Primary Investigator: Matt Simcik
Co-investigator: William Arnold
Industry Partners: Geosyntec Consultants, St. Louis County, Minnesota
Problem: Per- and polyfluoroalkyl substances (PFAS) are commonly used commercial chemical compounds that do not readily break down in the environment. Recent studies have identified high levels of PFAS in the environment, individual organisms, and even humans—to which negative health impacts have been attributed. These compounds are known to accumulate in and be transported by landfill leachate. This provides a direct pathway to public wastewater treatment facilities, which are currently not equipped to treat this contaminant. As a result, PFAS is quickly becoming a national water challenge, as it impairs more and more natural surface water, public water supplies, and aquifers.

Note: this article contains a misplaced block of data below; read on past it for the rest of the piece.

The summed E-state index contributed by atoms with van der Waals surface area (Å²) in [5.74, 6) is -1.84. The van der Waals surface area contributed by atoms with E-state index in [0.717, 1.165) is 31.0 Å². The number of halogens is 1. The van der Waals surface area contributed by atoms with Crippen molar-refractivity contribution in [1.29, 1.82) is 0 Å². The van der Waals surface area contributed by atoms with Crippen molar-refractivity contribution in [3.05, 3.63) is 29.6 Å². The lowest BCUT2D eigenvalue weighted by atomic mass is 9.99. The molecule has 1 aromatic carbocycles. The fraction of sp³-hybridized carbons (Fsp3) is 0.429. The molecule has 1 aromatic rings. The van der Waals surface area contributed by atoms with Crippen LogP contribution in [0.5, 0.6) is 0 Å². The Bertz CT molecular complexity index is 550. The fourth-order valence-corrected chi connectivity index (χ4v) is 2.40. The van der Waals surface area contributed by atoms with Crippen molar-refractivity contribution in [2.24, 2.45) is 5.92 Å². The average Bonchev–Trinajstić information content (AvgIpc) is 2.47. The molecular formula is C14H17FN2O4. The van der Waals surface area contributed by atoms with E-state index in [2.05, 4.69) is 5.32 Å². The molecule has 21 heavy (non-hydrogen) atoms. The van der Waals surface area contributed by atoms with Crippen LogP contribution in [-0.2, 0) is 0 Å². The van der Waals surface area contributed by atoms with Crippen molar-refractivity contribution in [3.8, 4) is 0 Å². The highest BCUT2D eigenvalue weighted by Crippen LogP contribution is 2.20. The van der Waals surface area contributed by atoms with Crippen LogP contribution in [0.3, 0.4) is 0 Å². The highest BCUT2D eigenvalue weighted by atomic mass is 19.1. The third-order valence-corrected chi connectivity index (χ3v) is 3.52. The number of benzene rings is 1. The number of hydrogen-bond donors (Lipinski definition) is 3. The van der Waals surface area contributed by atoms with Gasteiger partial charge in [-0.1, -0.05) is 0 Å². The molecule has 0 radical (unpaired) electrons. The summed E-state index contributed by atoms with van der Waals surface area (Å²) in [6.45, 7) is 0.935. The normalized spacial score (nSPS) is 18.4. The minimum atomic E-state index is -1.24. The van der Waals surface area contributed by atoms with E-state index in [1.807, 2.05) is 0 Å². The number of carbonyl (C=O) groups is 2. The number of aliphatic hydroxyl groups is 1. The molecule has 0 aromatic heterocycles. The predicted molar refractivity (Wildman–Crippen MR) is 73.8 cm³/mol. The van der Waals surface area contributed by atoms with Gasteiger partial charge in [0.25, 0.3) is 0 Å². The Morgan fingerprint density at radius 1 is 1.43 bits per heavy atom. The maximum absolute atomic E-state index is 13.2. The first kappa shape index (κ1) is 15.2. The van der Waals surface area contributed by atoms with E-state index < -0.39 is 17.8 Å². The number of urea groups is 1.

Solution: Landfill leachate will be treated with positively charged cationic polymers before entering a wastewater treatment facility. These polymers have shown potential in breaking down PFAS. Using a protocol established by the Environmental Protection Agency, the team will conduct lab-scale tests to establish the cationic polymers’ ability to degrade PFAS.
Impact: The use of cationic polymers to treat PFAS within landfill leachate, before the contaminant enters the water treatment facility, would offer a significant technological advancement in the mitigation of a growing water pollution challenge. It is anticipated that this solution would save water treatment facilities considerable costs.